IF IN DOUBT, GET THEM OUT!
HESITATING TO INTERVENE MAY BE THE DIFFERENCE BETWEEN DEATH, PERMANENT BRAIN INJURY OR FULL RECOVERY. ERRING ON THE SIDE OF CAUTION IS THE ONLY ERROR YOUR STAFF SHOULD EVER MAKE IN REGARD TO DROWNING RECOGNITION AND INTERVENTION!
Because seconds count your staff must be trained to assume that if anyone exhibits even one of the signs described above, they need immediate help. They must immediately begin your facilities emergency protocol with no hesitation!
If CPR is necessary, even with adequate training and drilling, a 911 operator can be a calming and reassuring influence. Encourage your staff to call and stay on the line with a 911 operator until professional help arrives. Well mean by-standers often interfere and bark incorrect instructions, and those administering CPR need all the support and confidence available!
ANYONE RESCUED AFTER SUBMERSION IS NOT NECESSARILY OUT OF DANGER!
It is critical that anyone rescued after suspected submersion be taken immediately to an emergency room. It must be clear that is not an option.
IF IT IS SUSPECTED THAT ANYONE MAY HAVE INHALED WATER EVEN A SMALL AMOUNT, OR SUSPECTED OF DRINKING TOO MUCH WATER (PARTICULARLY YOUNG CHILDREN), EVEN IF THEY FEEL, LOOK AND ACT FINE THEY MUST BE TAKEN TO AN EMERGENCY ROOM IMMEDIATELY!
Life or death may depend on the action you take! The child or adult may appear fine at first but could die within a few hours or even a few days after the incident. Their lungs must be immediately examined in a hospital!
Create an administration system to track:
- Required certifications and expiration dates.
- Scheduled EAP drills and attendance.
- Mandatory, scheduled training and attendance.
- Mandatory, supplemental training and attendance.
- Reminders to drill and train any staff member who was not in attendance at any session.
Drill your team when pool is closed.
- Practice. Practice. Practice. Practice again.
- Use mannequins and silhouettes to simulate victim.
- Have every guard sit or stand at every post and practicing with a multitude of variables.
- All pools, resort-style pools especially, can have many blind spots and areas where a swimmer in distress in certain conditions can’t be seen by a lifeguard. Do guards know the danger spots? Do they know how to immediately make an adjustment to eliminate the blind spot?
Train and practice guard changes. There should not be a moment when a lifeguard station’s zone is not being monitored:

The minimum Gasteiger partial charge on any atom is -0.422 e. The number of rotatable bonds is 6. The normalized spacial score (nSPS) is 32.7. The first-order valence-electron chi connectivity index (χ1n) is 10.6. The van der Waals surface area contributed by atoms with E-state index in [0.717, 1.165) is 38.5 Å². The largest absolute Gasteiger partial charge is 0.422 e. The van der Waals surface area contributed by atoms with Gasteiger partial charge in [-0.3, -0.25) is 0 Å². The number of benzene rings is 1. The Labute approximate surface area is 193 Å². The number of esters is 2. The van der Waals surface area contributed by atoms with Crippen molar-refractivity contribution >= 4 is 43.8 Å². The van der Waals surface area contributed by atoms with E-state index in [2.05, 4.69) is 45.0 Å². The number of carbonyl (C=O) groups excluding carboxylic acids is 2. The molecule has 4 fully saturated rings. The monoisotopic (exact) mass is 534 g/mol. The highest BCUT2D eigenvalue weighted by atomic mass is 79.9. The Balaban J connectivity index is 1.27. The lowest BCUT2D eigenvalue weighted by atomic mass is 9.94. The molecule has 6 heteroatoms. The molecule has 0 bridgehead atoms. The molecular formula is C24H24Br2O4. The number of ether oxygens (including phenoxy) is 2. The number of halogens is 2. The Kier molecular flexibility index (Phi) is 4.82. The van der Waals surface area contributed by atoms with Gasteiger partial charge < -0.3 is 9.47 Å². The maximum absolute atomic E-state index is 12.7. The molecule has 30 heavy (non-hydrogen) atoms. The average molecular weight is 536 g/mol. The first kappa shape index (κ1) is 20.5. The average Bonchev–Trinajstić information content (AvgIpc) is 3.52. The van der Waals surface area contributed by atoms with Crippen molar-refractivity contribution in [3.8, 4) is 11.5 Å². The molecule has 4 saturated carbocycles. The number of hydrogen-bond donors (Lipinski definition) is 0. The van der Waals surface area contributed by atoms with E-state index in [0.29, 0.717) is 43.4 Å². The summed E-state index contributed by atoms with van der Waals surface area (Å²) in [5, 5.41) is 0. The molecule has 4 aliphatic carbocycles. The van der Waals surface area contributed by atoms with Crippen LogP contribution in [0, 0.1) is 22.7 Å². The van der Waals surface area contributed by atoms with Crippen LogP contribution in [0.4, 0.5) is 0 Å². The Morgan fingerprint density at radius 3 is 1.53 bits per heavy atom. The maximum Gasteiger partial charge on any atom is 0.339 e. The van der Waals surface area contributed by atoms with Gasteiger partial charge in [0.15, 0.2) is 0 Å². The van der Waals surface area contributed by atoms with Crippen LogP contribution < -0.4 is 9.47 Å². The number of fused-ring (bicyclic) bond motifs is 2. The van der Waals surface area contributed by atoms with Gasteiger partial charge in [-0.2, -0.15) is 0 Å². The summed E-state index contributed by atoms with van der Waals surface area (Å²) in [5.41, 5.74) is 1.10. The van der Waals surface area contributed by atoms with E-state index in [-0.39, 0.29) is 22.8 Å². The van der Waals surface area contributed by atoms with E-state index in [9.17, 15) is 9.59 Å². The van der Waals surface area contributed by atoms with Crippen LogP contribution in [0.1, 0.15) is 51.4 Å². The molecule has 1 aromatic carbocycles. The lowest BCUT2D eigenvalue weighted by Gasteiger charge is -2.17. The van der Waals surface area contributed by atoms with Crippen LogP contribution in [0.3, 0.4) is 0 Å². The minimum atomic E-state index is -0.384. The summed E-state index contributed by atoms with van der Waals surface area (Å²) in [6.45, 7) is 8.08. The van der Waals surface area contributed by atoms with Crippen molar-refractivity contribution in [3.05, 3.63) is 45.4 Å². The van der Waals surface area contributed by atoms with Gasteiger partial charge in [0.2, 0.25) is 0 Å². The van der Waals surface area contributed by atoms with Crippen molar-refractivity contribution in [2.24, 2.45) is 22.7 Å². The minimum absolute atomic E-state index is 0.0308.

- The guard going on duty scans the zone while the guard going off duty moves out of position.
- The guard going off duty scans the zone while the guard going on duty gets into position.
- The guard on duty takes control of the station.
Lifeguards are not all equal and are not interchangeable.
Categorize your team.
- It is vital that you create lifeguard categories. The number of categories and the criteria for each category are specific to your facility.
- Place lifeguards in categories with consideration given to age, lifeguard experience, lifeguard experience at your facility, and other considerations specific to you and your facility. Your decisions must be based on the safety of patrons.
List every lifeguard station and create a model that depicts each station’s area of responsibility:
- Sit or stand at every post.
- Scan the assigned zone specifically looking for blind spots or impairment to line of sight.
- Have your staff create situational blind spots (e.g., If you are sitting in a low chair, can an adult even partially block a child or other patron?).
- The size of the area that will need to be scanned.
- The placement of the guard—should he/she be standing, sitting, or roving?
- The ages, numbers, and behavioral patterns of the patrons who will populate each zone.
- Special water features—sprayers, slides, diving boards.
- Activities that take place in each zone—water volleyball, swimming lessons, lap swim.
- Where the steps and drop-offs (gradual or sudden) are located.
- The depth or variations in the depth of the zone.
- Blind spots that can be created by patrons.
With a few exceptions, a high lifeguard stand is preferable to any other type of surveillance. Only a qualified safety expect should determine if there is an area at your facility where an alternative, such as a roaming guard or shorter stand, will provide superior surveillance without compromising safety.
Assign lifeguard stations to guards:
- Post your lifeguard categories, category descriptions, guards qualified for each category, and matching station categories in an area visible to the staff at all times.